Attack, Attack, Attack?

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It's 'attack, attack, attack!' 'It's the most exciting football we've ever seen at the club. We used to get caught on the break at times, but that's the style of football -- score more goals than the opposition'.

Such was the testimony of Brentford fans when curious bears asked, "what's he like?" At the time it was exactly what we wanted to hear. After several years of slow, ponderous, route-one football of the McCoist era, it was time for something more progressive, more proactive -- something more fitting, in the world of tiki-taka.

But, the honeymoon ended. The 3-1 defeat to St Johnstone was as comprehensive a defeat as we'd seen since Warburton and Davie Weir entered the hallowed halls of Ibrox. There were rumblings among the support that, perhaps, Warburton's "attack, attack, attack" philosophy was too naive for a title-chasing team. After all, the gaffer's continued refrain is 'plan B is to do plan A better'. It's admirable, but does it lack the pragmatism required to win titles?

The perception from these rumblings is that Warburton is too stubborn in his approach; too unwilling to change when change is required. This is not strictly true. Sure, his philosophy is proactive, concerned with dominating possession and taking the game to the opposition. But within this framework, within which this philosophy is executed, he has demonstrated an ability to tinker with his formations.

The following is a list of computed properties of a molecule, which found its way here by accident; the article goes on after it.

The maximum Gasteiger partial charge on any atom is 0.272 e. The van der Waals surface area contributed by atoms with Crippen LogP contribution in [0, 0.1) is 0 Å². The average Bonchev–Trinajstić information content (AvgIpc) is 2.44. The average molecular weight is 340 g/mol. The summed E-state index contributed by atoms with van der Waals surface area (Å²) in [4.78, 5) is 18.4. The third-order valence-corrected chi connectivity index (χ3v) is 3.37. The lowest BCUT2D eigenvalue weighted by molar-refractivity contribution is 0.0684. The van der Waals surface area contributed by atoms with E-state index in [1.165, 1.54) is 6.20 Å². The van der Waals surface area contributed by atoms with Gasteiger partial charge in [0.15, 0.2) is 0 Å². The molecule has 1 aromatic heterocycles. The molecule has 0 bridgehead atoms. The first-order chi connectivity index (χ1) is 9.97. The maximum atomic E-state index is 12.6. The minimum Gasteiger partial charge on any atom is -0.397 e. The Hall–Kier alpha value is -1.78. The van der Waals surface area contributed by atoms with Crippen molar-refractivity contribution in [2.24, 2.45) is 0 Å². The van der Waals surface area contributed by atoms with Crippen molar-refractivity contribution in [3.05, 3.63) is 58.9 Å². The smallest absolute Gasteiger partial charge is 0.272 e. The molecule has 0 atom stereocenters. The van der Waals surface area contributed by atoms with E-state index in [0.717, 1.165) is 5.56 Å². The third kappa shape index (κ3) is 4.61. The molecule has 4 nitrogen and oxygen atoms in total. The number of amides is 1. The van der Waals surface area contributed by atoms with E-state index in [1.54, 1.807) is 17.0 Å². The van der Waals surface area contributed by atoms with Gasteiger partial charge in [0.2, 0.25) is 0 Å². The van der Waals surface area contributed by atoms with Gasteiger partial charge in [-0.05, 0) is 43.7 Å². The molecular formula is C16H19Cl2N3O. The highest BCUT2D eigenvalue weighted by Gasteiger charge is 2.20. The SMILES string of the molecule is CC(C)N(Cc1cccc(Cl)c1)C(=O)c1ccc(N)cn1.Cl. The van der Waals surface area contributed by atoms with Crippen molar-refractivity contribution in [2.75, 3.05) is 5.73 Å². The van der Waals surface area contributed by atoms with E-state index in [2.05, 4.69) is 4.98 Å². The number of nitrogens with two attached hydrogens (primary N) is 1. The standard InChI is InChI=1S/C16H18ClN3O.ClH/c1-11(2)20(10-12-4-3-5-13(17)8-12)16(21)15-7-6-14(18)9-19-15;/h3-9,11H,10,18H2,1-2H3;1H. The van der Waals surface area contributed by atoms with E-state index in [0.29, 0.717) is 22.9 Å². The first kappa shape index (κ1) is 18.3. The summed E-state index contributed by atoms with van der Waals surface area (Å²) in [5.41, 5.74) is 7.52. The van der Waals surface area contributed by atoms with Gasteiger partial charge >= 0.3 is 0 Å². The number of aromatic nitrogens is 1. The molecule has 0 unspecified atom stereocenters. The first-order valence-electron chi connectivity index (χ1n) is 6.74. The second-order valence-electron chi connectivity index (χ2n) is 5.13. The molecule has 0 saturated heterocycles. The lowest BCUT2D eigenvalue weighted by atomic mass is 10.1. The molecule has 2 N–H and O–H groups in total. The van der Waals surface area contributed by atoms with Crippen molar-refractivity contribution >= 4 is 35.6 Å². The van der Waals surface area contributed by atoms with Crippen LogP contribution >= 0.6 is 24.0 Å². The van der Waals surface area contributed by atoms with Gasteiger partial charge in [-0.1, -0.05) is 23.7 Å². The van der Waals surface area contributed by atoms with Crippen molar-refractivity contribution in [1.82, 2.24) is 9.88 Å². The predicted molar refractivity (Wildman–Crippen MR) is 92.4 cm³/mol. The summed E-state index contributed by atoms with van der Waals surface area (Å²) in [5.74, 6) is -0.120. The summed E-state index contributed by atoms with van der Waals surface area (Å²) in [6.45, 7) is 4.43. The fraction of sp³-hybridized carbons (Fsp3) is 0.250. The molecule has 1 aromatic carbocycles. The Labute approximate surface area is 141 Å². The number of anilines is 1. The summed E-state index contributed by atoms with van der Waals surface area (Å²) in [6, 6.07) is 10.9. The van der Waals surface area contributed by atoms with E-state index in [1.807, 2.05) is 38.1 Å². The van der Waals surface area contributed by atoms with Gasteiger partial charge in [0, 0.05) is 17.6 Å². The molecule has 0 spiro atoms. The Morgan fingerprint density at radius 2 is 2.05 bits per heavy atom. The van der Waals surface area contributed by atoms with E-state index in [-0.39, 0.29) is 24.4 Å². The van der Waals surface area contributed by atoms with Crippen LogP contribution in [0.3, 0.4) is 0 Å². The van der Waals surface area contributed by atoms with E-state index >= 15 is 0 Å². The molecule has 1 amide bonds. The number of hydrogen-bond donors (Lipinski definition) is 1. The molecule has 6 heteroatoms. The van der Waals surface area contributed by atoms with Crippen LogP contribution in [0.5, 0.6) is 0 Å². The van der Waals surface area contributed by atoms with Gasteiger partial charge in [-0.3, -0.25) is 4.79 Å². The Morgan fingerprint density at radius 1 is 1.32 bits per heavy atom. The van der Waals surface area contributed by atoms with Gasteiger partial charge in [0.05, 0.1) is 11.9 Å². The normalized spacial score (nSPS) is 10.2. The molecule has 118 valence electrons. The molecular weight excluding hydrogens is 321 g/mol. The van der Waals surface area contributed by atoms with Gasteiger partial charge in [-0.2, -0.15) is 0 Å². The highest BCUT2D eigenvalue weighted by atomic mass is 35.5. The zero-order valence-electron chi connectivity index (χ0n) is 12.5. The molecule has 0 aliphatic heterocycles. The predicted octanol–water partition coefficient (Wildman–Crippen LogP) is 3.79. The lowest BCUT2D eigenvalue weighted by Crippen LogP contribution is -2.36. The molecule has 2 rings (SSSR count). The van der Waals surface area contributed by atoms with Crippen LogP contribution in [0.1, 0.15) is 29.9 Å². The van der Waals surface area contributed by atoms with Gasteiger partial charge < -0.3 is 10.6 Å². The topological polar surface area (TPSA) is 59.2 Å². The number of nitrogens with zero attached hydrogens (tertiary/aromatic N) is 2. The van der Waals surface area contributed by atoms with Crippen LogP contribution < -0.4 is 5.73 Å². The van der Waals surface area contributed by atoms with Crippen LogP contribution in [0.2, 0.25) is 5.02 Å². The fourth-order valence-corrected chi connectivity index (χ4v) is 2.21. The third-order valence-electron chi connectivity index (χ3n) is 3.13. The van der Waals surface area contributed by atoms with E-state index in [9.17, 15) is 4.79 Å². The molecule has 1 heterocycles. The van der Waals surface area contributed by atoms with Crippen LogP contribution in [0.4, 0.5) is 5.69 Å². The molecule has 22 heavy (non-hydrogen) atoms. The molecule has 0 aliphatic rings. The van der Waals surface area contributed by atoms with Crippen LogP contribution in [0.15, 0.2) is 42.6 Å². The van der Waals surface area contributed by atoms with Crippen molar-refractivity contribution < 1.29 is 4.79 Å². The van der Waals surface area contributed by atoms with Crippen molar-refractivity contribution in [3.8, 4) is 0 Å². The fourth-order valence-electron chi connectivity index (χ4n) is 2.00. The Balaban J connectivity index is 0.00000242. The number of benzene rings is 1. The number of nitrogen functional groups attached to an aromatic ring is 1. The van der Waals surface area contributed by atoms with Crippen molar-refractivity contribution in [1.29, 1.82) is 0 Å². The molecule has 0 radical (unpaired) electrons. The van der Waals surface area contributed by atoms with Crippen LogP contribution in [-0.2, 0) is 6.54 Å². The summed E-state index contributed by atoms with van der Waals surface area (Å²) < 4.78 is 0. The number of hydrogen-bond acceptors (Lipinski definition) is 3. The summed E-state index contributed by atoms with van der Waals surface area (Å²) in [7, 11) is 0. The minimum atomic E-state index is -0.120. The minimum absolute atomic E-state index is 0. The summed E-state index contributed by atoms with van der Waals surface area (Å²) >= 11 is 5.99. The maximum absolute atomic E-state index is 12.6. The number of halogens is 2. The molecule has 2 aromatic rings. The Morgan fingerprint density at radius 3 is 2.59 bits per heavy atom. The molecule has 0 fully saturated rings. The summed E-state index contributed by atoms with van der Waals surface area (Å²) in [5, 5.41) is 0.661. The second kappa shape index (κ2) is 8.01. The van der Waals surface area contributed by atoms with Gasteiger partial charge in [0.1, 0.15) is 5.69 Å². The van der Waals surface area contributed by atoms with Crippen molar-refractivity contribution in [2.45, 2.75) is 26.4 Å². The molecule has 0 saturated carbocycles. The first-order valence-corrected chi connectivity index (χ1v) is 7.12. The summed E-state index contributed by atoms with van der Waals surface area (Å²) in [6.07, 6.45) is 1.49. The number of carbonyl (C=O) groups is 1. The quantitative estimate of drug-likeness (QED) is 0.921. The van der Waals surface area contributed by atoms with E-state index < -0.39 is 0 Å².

In his first season with Brentford in League One, Warburton chose an offensive 4-3-3 formation. This formation featured two adventurous number 8's, two aggressive wingers who always looked to stretch the play, and a roaming centre-forward. It was an aggressive approach that sought to dominate games, and achieve promotion. This equates nicely with our own approach this past season: an aggressive approach that sought to achieve promotion. For all it's defensive flaws, it worked.

When it came to Brentford's Championship season, Warburton tinkered; trying 4-1-4-1 and a defensive 4-3-3. Eventually, he settled on a 4-2-3-1. Of course, Warburton is never going to deviate from his favoured style -- attack, attack, attack! -- but by adopting a slightly different shape he added defensive stability. The proof is in the pudding, and a play-off spot in what is an extremely competitive league would suggest it was an unmitigated success. From a Rangers point of view, it may be likely that, as we make the step up to the Premiership, we will see the more defensively stable 4-2-3-1 being adopted as our default formation.